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Ranking Jerry Angelo’s draft picks: 2001-2005

We’ve ranked all of Phil Emery’s abysmal draft picks. Why not take a look at his predecessor, Jerry Angelo?

Minnesota Vikings v Chicago Bears
Lance Briggs was one of Jerry Angelo’s few splashes as general manager of the Chicago Bears.
Photo by Jonathan Daniel/Getty Images

A while back, I ranked all 20 of Phil Emery’s draft picks as the general manager of the Chicago Bears. That sure did suck, didn't it?

Well, Bears fans, it may be time to brace yourselves.

Jerry Angelo, Emery’s predecessor, was Chicago’s general manager for an impressive 10 years. He led the Bears to a Super Bowl appearance, as well as several playoff appearances. Which is surprising, considering how awful most of his draft picks were.

In the first of two articles, I will be ranking Angelo’s draft picks. Talent, value and production will all play part in determining these rankings.

Today, we’ll look at his selections from 2001 to 2005. While this list will eventually get better, there are a lot of picks on here that will make you want to rake your eyes out. Without further ado, let’s begin.

39. Karon Riley, LB

Riley only managed to get one tackle in his rookie season before getting cut after that year. Not what you'd want out of a fourth-round pick.

38. Claude Harriott, DE

Harriott, a fifth-round pick in 2004, failed to make the 53-man roster for the Bears.

37. Roosevelt Williams, CB

Williams started in two games in his rookie season, and was cut the year after. The former third-rounder bounced around the league to similar success (or lack, there of).

36. Tron LaFavor, DT

Having a cool name didn't do Tron any favors...get it? He only played in four games before getting cut after his rookie season.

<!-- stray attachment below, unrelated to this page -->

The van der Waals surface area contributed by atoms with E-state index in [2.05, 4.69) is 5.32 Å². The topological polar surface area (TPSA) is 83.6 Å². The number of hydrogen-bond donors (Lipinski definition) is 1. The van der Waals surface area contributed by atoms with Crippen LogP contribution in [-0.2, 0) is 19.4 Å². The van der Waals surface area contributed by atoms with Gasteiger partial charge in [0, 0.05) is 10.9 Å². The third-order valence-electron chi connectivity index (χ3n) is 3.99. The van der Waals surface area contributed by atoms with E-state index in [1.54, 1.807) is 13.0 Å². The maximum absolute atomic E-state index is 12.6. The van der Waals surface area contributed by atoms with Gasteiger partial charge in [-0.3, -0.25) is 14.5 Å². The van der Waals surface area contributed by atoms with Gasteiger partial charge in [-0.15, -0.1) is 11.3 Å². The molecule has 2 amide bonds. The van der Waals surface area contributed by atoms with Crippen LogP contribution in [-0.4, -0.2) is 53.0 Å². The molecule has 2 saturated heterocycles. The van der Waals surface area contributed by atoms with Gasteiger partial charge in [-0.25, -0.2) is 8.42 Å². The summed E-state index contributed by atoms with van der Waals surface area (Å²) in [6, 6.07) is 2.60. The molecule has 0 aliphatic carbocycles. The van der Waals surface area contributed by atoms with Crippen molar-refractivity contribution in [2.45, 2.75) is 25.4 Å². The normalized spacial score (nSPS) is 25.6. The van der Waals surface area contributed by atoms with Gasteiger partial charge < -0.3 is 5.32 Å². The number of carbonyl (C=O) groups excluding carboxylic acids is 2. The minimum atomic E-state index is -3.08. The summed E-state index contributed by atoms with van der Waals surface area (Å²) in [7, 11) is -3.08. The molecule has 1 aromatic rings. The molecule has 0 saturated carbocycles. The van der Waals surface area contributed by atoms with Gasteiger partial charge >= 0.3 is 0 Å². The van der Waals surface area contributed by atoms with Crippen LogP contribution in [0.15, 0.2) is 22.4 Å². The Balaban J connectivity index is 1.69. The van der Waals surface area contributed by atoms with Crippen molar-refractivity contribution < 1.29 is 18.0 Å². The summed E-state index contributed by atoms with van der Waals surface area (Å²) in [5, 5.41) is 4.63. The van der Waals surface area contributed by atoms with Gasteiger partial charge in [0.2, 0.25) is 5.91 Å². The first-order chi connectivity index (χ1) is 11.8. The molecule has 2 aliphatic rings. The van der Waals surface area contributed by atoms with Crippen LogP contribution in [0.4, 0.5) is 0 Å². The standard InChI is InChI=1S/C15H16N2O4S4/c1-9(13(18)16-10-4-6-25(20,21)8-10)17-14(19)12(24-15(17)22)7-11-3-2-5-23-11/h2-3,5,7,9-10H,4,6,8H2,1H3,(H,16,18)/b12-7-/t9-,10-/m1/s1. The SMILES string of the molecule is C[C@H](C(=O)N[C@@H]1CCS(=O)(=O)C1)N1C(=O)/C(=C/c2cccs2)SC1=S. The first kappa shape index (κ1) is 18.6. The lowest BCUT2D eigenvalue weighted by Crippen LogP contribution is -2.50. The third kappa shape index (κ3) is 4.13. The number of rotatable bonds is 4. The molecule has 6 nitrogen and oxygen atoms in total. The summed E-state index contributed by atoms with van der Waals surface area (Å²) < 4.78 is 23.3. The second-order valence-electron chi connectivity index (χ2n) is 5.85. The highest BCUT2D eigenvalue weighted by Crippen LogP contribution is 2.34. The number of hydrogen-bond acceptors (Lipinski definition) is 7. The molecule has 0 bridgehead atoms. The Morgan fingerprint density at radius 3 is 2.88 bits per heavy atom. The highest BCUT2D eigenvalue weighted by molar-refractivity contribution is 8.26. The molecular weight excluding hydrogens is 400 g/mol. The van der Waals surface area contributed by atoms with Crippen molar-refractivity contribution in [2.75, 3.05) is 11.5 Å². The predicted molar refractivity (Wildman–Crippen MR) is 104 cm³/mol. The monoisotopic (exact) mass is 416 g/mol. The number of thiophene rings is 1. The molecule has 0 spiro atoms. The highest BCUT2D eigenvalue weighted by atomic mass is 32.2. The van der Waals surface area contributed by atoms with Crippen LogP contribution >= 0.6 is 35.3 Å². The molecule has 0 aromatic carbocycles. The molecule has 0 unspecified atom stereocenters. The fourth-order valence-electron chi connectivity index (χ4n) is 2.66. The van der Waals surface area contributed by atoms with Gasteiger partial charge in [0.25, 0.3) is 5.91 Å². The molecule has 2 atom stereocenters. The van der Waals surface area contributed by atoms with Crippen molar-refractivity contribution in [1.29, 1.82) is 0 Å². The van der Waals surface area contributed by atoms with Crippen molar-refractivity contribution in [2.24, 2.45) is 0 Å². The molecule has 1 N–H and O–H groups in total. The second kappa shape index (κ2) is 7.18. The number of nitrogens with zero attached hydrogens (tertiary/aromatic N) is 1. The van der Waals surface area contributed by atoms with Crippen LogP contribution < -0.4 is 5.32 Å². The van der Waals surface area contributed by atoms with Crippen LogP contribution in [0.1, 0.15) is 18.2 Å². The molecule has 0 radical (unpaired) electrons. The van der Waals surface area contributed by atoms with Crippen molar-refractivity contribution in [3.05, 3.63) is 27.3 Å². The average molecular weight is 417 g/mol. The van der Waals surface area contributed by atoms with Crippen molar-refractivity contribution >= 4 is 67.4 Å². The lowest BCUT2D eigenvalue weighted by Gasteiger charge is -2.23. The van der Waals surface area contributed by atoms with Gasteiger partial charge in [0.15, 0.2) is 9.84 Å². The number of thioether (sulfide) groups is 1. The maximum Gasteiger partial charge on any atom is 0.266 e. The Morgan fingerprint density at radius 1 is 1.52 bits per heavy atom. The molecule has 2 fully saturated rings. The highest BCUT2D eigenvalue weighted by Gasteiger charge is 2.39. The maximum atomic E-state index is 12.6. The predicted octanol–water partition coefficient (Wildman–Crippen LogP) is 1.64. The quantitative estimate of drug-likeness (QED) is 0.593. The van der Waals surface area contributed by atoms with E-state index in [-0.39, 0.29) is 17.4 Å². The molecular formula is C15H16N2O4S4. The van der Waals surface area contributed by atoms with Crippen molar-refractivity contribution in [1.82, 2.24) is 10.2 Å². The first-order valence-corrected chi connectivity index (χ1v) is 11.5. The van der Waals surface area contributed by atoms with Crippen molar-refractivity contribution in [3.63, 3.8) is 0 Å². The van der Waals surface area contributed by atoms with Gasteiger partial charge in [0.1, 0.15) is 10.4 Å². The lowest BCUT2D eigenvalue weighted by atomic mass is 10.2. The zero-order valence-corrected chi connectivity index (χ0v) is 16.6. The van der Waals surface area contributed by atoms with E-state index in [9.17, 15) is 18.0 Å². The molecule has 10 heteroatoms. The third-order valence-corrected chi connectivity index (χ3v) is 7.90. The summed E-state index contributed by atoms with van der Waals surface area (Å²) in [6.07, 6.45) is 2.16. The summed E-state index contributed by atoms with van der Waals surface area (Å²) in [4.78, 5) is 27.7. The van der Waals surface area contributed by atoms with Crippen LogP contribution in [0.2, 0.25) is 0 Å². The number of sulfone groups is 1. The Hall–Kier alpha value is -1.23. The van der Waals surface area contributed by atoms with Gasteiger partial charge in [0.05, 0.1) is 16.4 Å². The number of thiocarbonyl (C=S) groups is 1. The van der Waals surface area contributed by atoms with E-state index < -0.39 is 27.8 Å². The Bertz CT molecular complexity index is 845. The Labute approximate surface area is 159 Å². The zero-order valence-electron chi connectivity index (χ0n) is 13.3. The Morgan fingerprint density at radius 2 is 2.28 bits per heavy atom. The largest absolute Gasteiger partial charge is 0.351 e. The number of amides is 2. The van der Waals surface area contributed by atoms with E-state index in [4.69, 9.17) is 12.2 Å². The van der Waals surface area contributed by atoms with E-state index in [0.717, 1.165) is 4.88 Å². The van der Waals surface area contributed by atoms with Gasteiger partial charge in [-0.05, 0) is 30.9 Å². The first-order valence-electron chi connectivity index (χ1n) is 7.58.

35. Craig Krenzel, QB

A star in college, Krenzel failed to duplicate his success in the pros. He did start in five games, but was terrible in that stretch and didn't last a second season in Chicago.

34. Michael Haynes, DE

The Bears had high hopes for Haynes, who was their 14th overall pick in 2003. However, he only tallied 5.5 sacks in three years with the team before getting cut.

33. John Capel, WR

Capel failed to make the 53-man roster. His low draft status, however, prevents him from making the bottom five.

32. Bryan Anderson, OG

Anderson played in four games in his two seasons with the Bears before getting cut. Not to be confused with the former fullback.

31. Alfonso Marshall, CB

Marshall had four tackles with Chicago. The seventh-rounder was out of the league after his two years.

30. Jamin Elliott, WR

Elliott, the team's sixth-round pick in 2002, didn't have a single catch in the NFL.

29. Bryan Fletcher, TE

Fletcher, who never had a catch with the Bears, is literally one slot higher than Elliott because he was selected seven picks after him.

28. Bryan Knight, LB

Knight had 50 tackles in two seasons with the Monsters of the Midway before getting cut.

27. David Terrell, WR

Highly touted out of college, Terrell failed to make a splash with the Bears. The 2001 first-rounder had four underwhelming seasons before he was ultimately released.

26. Bernard Robertson, OT

Robertson started in five games in two years, but was cut after that. He never saw action in the NFL again.

25. Brock Forsey, RB

Forsey had a somewhat promising rookie campaign - he had 134 yards against the Cardinals - but was cut as a result of a crowded running back depth chart.

24. Leon Joe, LB

Joe was cut in his rookie season, but he found his way back to the Bears and served as depth for two more years.

23. Joe Odom, LB

Odom stayed with the Bears for three seasons, starting eight games in that span.

22. Mark Bradley, WR

Bradley was a decent depth piece at wide out for the Bears. However, being a second-round pick, that wasn't quite good enough.

21. Bobby Wade, WR

Wade had a promising sophomore season - he was second on the team in receiving yards - but he failed to build upon that. He also had some special teams value, but that wasn’t enough to save him from getting cut in 2005.

20. Marc Colombo, OT

Colombo had potential; he just couldn’t stay healthy. He only played in 19 games with the Bears, starting seven of them.

19. Bobby Gray, S

Gray stayed with Chicago for four seasons, racking up an interception and 88 tackles.